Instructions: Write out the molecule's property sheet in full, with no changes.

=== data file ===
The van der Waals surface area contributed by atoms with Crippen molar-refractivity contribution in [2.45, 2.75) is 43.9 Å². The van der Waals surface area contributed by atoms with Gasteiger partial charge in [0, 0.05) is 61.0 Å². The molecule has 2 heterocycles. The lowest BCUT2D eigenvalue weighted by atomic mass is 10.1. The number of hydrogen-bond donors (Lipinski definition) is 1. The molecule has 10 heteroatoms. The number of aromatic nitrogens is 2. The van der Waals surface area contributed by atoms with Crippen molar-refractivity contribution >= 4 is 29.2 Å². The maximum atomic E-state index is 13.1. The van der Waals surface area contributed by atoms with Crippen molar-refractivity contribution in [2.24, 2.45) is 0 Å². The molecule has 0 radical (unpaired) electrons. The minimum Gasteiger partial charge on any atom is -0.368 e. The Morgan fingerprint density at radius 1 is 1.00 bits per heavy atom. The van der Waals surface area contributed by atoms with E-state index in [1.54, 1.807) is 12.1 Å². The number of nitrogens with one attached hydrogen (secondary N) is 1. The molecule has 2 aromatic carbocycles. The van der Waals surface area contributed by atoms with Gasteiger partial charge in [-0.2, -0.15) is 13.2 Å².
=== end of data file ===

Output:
The van der Waals surface area contributed by atoms with Crippen molar-refractivity contribution in [2.45, 2.75) is 43.9 Å². The van der Waals surface area contributed by atoms with Gasteiger partial charge in [0, 0.05) is 61.0 Å². The molecule has 2 heterocycles. The lowest BCUT2D eigenvalue weighted by atomic mass is 10.1. The number of hydrogen-bond donors (Lipinski definition) is 1. The molecule has 10 heteroatoms. The number of aromatic nitrogens is 2. The van der Waals surface area contributed by atoms with Crippen molar-refractivity contribution >= 4 is 29.2 Å². The maximum atomic E-state index is 13.1. The van der Waals surface area contributed by atoms with Crippen molar-refractivity contribution in [2.24, 2.45) is 0 Å². The molecule has 0 radical (unpaired) electrons. The minimum Gasteiger partial charge on any atom is -0.368 e. The Morgan fingerprint density at radius 1 is 1.00 bits per heavy atom. The van der Waals surface area contributed by atoms with E-state index in [1.54, 1.807) is 12.1 Å². The number of nitrogens with one attached hydrogen (secondary N) is 1. The molecule has 2 aromatic carbocycles. The van der Waals surface area contributed by atoms with Gasteiger partial charge in [-0.2, -0.15) is 13.2 Å².